Pritzker’s ‘Family Relief Plan’ offers Illinoisans $35 while inflation takes $90
Gov. J.B. Pritzker boasted about financial responsibility and sympathy towards working families, but the average family of three can expect to save only $35.52 per month as inflation eats away $90 from that family’s budget.
Illinois Gov. J.B. Pritzker is boasting about what his Illinois Family Relief Plan means, but a little math shows it means $35.52 a month in savings for the average family at the same time inflation is eating $90 from their budget.
Pritzker’s relief plan started July 1. It suspended the state grocery sales tax until July 2023, delayed the July gas tax hike until January, offered property tax rebates for middle- and low-income families as well as minor, temporary income tax credits.
With a declining state population of 12.67 million, the average Illinois family of three can count on saving roughly $35.52 per month, based on Pritzker’s projection of $1.8 billion in tax relief over about a year. A monthly check of that amount would be quickly eaten by rising state inflation, which took an additional $90 from Illinois households in June and is trending upward.
Pritzker called the package a “new and creative way” to deliver relief. He also boasted about his administration’s fiscal record: “We are doing that because Democrats balanced the budget, eliminated the bill backlog, and the state government is now running a surplus,” he said.
The problem is, his claims are all false about the budget, backlog and surplus. None of those fiscal issues have been fixed.
While Illinois families are seeing their incomes eroded by inflation, state government enjoyed record-high tax revenues topping $57 billion in 2021, according to data from the St. Louis Fed. Under the generous assumption that tax revenue remains constant in 2022, $1.8 billion is chump change, representing a mere 3.16% rebate. No surprise, because the package offers little refuge from the crippling tax burden faced by Illinoisans.
Pritzker suspends 1% grocery tax, but 6.25% rate on general merchandise remains
Pritzker’s administration estimated $400 million of savings would come from freezing the state’s 1% grocery sales tax until July 2023. What Pritzker failed to mention was Illinois is one of 13 states to even have a grocery sales tax. Suspending it means Illinois, for a year, joins 37 other states that see it as wrong to tax people’s need to eat.
Worse, the effects will barely be felt. The average Illinois family of three spending $5,642 annually on groceries can count on saving $4.70 per month, which buys little more than an extra gallon of milk. A more impactful move would have been permanently eliminating the grocery sales tax. Cutting back on the 6.25% sales rate on general merchandise would be warranted, because Illinoisans already face the eighth-highest combined sales tax burden in the nation.
Gas tax hike freeze: delaying the pain
Illinoisans also should not count on the plan’s freeze on gas tax hikes to lessen woes at the pump. Although Pritzker’s campaign claimed to have frozen the entire tax, this policy only delays the automatic increase from July to next January. This means residents will continue paying the same sky-high prices, only to be hit with double hikes in 2023.
The state’s gas woes are partly thanks to Pritzker having doubled the motor fuel tax in 2019, causing Illinois’ gas taxes to rise to the second-highest in the nation. Consequently, the state will have taken in over $3.5 billion extra dollars at the pump by the time Pritzker’s first term ends. Rather than superficial re-election gimmicks, Pritzker should consider suspending the gas tax entirely until inflation has subsided.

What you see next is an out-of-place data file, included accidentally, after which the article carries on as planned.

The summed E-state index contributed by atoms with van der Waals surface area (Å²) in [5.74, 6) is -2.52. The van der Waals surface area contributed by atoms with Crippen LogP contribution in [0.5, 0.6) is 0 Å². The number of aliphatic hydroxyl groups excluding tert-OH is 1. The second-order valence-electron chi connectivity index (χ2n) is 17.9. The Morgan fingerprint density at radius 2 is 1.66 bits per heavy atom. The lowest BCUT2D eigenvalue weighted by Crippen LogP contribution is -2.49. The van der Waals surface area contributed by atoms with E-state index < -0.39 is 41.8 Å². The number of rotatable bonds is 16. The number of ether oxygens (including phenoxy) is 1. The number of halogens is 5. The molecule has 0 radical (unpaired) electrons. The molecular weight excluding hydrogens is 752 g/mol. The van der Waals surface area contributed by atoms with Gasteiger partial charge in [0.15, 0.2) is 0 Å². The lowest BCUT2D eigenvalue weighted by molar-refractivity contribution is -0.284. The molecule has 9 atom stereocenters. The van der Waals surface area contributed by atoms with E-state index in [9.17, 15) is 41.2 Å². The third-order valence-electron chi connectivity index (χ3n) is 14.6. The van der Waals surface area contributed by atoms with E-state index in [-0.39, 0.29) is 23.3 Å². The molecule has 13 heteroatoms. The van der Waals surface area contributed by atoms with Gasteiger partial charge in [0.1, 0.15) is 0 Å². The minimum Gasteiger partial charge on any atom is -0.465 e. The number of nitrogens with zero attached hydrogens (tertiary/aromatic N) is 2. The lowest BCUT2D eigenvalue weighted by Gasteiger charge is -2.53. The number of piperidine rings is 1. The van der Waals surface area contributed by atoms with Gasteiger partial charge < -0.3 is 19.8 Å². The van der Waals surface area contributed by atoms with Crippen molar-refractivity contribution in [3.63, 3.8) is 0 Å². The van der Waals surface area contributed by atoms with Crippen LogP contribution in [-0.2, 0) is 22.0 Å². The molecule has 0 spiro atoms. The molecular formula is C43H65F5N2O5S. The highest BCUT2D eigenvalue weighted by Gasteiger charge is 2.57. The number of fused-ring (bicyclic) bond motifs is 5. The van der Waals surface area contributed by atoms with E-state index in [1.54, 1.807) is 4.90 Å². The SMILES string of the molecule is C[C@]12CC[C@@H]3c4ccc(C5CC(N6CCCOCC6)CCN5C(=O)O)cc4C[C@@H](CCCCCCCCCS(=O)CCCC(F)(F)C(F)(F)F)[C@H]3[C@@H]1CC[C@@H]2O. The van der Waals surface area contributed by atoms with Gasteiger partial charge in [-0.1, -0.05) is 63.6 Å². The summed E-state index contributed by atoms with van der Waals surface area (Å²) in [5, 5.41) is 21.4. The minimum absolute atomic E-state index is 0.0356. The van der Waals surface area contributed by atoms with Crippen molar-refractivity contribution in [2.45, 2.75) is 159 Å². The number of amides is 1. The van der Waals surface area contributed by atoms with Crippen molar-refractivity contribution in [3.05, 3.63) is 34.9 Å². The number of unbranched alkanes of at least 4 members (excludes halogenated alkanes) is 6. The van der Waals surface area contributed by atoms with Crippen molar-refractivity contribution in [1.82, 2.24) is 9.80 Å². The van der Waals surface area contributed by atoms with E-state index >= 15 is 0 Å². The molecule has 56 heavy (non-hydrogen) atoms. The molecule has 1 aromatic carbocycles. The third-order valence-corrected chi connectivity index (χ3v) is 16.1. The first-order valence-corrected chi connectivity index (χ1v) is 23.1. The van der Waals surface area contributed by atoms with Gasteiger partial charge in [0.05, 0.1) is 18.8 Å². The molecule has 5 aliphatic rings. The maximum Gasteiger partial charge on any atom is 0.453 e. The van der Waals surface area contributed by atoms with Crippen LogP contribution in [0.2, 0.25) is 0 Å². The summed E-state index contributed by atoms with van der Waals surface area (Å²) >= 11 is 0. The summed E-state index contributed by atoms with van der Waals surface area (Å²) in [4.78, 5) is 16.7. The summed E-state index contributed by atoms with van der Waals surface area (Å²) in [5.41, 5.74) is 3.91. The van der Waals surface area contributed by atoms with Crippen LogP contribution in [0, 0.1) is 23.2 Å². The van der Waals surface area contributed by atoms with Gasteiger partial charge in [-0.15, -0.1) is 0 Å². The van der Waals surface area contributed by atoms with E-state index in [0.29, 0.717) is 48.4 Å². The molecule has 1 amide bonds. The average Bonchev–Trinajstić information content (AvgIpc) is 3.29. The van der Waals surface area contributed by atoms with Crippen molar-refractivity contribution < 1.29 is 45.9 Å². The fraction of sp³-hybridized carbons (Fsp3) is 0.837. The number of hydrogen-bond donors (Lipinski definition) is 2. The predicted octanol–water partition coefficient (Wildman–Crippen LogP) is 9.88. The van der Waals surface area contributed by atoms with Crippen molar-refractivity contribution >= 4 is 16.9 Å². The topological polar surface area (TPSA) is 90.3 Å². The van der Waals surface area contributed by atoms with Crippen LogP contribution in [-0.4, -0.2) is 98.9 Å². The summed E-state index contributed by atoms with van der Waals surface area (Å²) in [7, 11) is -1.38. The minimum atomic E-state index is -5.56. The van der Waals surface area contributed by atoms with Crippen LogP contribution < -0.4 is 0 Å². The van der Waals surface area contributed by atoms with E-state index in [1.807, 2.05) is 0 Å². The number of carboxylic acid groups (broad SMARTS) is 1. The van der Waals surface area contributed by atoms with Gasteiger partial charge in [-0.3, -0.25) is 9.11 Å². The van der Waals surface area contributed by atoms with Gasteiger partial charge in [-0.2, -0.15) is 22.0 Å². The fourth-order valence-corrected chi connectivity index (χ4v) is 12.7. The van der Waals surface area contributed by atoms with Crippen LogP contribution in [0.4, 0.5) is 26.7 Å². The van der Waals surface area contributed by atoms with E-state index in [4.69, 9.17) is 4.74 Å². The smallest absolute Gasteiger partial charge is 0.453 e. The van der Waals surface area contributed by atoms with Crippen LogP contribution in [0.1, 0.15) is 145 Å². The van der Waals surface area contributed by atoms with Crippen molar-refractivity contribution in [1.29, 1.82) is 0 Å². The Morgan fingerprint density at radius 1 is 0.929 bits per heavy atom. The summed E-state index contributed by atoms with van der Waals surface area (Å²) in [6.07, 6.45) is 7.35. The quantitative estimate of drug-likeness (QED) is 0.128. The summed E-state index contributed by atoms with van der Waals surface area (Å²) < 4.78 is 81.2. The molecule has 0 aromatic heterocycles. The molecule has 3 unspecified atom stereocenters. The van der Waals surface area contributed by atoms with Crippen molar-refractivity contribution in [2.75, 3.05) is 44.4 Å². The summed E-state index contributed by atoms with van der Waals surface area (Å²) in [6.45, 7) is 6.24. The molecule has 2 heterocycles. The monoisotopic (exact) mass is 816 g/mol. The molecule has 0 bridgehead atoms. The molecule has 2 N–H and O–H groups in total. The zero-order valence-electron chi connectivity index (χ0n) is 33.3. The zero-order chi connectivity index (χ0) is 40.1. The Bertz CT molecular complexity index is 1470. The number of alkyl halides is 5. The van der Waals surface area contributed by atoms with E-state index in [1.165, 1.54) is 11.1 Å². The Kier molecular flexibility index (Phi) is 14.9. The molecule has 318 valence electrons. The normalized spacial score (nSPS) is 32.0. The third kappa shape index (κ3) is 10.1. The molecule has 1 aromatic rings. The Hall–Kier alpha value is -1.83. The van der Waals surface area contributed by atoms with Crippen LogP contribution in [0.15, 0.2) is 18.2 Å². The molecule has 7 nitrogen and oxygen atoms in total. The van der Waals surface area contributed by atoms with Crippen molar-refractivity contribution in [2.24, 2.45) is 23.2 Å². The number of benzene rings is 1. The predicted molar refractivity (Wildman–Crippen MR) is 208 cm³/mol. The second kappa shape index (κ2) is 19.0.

Property tax rebate ineffective in stifling nation’s second-highest rates
In 2021, Illinois ranked second in residential property tax rates for the fourth consecutive year, hitting residents with a bill worth 2.27% of their home value. Unfortunately, the Family Relief Plan will hardly dent that rate.While eligible homeowners may receive up to $300 in refunds from their property taxes, a 50-state property tax analysis shows Illinois needs much more than $300 to catch up.
For example, the average $217,500 house in Illinois pays between $915 to over $3,000 more in property tax than equally valued houses in neighboring states. This means, at best, an Illinoisan owning a $217,500 home can earn $300 back from their bills. But, living next door in Indiana would have saved them over 10 times their rebate at $3,089.
Even if every homeowner receives the full benefit of the plan, Illinoisans would still pay the fourth-most expensive property taxes in the nation. They would barely beat out New Hampshire and Connecticut by less than $100 each.
However, the $300 fails to offset the hike in property taxes Pritzker’s administration oversaw. Over his first term, the average Illinois household paid $1,913 more in property tax.
If Pritzker seriously wanted to create a more friendly environment for homeowners in Illinois, he and lawmakers would pass constitutional pension reform so state and local governments can sustainably pay down pension debt. By doing so, property taxes in Illinois can return to the more bearable rates seen in the 1990s.
Lt. Gov. Juliana Stratton commented Illinoisans “deserve to know that they are not on their own,” asserting the state works to “ease the burden” of its residents. But the Family Relief Plan hardly eases anyone’s burden. For every $1 saved, the average family can expect to pay almost $5 in additional taxes imposed during Pritzker’s tenure. Thanks to these increases, the average family is short-changed $2,165.
Permanently repealing the grocery sales tax and annual gas tax hikes, cutting back on the general sales tax, and passing constitutional pension reform would provide a real family relief plan.